This article is more than 1 year old
ICO survey on data flouters: 50% say they receive more unwanted calls than before pandemic
Plus: Fewer people proportion agree 'current laws' sufficiently protect personal information
The dodgy use of personal data by rogue organisations in fraud and scams continues to be the biggest data protection bugbear for people in the UK, according to research from the Information Commissioners Office (ICO).
When quizzed about which data protection issue is most pressing, rather than citing privacy issues – the UK survey's 2,102 adult respondents, polled between 6 and 18 May, said their top concern was that "personal information [is] being used for scams or fraud."
What's more, organisations with a poor record on keeping people's data safe or not using it properly – such as those who pepper the public with unwanted marketing calls – are likely to find themselves scratched off people's Xmas card list.
The findings contained in the ICO’s annual snapshot Information Rights Strategic Plan: Trust and Confidence report [PDF] also identify who people trust - and those they don't.
Social media and messaging platforms remain firmly shackled to the naughty step with six in 10 people registering a "low trust."
At the other end of the scale, health providers continue to be held in high regard.
"As in 2020, levels of trust and confidence with different types of organisations are highest for the NHS and local GPs," said the report.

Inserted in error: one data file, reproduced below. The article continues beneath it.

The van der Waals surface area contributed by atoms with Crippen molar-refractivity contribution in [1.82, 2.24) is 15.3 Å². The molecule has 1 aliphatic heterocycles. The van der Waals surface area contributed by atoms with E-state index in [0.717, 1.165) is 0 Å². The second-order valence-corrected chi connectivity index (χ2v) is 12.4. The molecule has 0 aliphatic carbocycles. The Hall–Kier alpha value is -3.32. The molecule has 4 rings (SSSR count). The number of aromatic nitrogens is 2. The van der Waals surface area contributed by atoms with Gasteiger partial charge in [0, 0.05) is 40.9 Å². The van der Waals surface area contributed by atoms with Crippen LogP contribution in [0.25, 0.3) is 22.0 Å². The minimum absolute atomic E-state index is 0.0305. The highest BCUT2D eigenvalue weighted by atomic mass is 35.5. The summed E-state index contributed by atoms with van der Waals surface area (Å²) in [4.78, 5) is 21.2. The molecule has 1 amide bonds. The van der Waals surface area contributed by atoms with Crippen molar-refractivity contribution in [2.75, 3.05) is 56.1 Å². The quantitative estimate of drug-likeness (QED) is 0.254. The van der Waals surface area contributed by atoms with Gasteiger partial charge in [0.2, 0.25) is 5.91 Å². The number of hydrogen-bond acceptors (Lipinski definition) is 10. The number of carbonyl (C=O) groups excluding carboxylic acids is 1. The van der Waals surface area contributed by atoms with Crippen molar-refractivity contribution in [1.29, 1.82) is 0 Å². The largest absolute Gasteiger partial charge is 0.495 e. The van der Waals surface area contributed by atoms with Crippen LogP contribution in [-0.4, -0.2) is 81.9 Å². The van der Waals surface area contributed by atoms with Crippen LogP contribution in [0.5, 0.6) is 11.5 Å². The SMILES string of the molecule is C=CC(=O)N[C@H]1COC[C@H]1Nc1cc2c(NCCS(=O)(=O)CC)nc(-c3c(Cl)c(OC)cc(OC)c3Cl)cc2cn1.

- UK's data watchdog probes use of private email to discuss government business at the Department of Health
- Brit firm fined £200k for banging on about missold PPI in 11.4 million nuisance calls
- UK watchdog fines biz £130k for 900,000+ direct marketing calls to folk who had opted out
- Of all the analytics firms in the world, why is Palantir getting its claws into UK health data?
While there are plenty who agree, this finding may raise some eyebrows since the government is currently neck-deep in concerns about plans to hold medical data on all 55 million people in England on a central repository.
Campaigners for the move rally under the slogan "data saves lives" but opponents to the scheme - which has now been delayed two months until September 1 – have blasted it as the "biggest data grab in NHS history."
But the issues go much deeper than that. Only yesterday, the ICO opened an official inquiry into the misuse of private email accounts at the Department of Health and Social Care (DHSC).
The investigation comes amid mounting allegations that senior officials within the department – including former health secretary Matt Hancock who resigned recently over his inability to follow lockdown rules – used private emails to discuss sensitive government business.
Elsewhere, the ICO-funded research found that half of those people questioned had received more unwanted marketing phone calls – such as those around PPI claims, home improvements or fast food offers - now than they did 12 months ago.
Regardless of the concerns people have, one thing is clear; when it comes to data breaches, companies and organisations should be named and shamed.
Almost three quarters (74 per cent) of respondents said that if a company/organisation that they used were affected by a data breach and their information was lost or stolen, the company holding the data should be "held responsible".
After a 2015 mega-breach in which miscreants made off with data on 157,000 of its customers, Brit ISP TalkTalk lost 101k of them and wrote down £60m in IT costs.®